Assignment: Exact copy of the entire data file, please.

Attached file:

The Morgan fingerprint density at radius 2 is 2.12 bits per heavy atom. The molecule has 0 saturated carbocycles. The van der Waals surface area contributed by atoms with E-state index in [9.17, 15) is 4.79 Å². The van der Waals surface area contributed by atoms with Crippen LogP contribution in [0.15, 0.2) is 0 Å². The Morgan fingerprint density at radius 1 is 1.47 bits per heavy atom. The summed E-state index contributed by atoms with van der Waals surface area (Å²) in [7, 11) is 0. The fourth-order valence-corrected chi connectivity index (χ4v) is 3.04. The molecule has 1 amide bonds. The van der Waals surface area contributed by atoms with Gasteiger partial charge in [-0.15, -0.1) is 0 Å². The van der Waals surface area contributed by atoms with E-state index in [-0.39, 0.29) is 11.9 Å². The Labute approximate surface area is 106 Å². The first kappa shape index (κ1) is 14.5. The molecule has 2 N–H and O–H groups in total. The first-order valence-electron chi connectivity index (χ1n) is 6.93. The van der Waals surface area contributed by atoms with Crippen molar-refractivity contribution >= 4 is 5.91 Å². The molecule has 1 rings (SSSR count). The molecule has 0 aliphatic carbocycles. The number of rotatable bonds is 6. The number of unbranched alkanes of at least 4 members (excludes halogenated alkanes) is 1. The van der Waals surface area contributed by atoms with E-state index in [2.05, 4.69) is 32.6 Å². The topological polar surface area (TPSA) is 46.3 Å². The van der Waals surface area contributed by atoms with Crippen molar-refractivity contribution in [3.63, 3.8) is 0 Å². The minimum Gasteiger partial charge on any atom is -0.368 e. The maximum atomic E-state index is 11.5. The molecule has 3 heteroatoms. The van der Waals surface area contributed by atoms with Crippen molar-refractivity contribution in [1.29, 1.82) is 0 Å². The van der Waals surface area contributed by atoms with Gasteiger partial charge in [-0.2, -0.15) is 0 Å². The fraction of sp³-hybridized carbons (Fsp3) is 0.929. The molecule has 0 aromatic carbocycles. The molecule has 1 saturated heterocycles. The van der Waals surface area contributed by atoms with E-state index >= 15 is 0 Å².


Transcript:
The Morgan fingerprint density at radius 2 is 2.12 bits per heavy atom. The molecule has 0 saturated carbocycles. The van der Waals surface area contributed by atoms with E-state index in [9.17, 15) is 4.79 Å². The van der Waals surface area contributed by atoms with Crippen LogP contribution in [0.15, 0.2) is 0 Å². The Morgan fingerprint density at radius 1 is 1.47 bits per heavy atom. The summed E-state index contributed by atoms with van der Waals surface area (Å²) in [7, 11) is 0. The fourth-order valence-corrected chi connectivity index (χ4v) is 3.04. The molecule has 1 amide bonds. The van der Waals surface area contributed by atoms with Gasteiger partial charge in [-0.15, -0.1) is 0 Å². The van der Waals surface area contributed by atoms with E-state index in [-0.39, 0.29) is 11.9 Å². The Labute approximate surface area is 106 Å². The first kappa shape index (κ1) is 14.5. The molecule has 2 N–H and O–H groups in total. The first-order valence-electron chi connectivity index (χ1n) is 6.93. The van der Waals surface area contributed by atoms with Crippen molar-refractivity contribution >= 4 is 5.91 Å². The molecule has 1 rings (SSSR count). The molecule has 0 aliphatic carbocycles. The number of rotatable bonds is 6. The number of unbranched alkanes of at least 4 members (excludes halogenated alkanes) is 1. The van der Waals surface area contributed by atoms with E-state index in [2.05, 4.69) is 32.6 Å². The topological polar surface area (TPSA) is 46.3 Å². The van der Waals surface area contributed by atoms with Crippen molar-refractivity contribution in [3.63, 3.8) is 0 Å². The minimum Gasteiger partial charge on any atom is -0.368 e. The maximum atomic E-state index is 11.5. The molecule has 3 heteroatoms. The van der Waals surface area contributed by atoms with Crippen molar-refractivity contribution in [1.29, 1.82) is 0 Å². The van der Waals surface area contributed by atoms with Gasteiger partial charge in [-0.2, -0.15) is 0 Å². The fraction of sp³-hybridized carbons (Fsp3) is 0.929. The molecule has 0 aromatic carbocycles. The molecule has 1 saturated heterocycles. The van der Waals surface area contributed by atoms with E-state index >= 15 is 0 Å².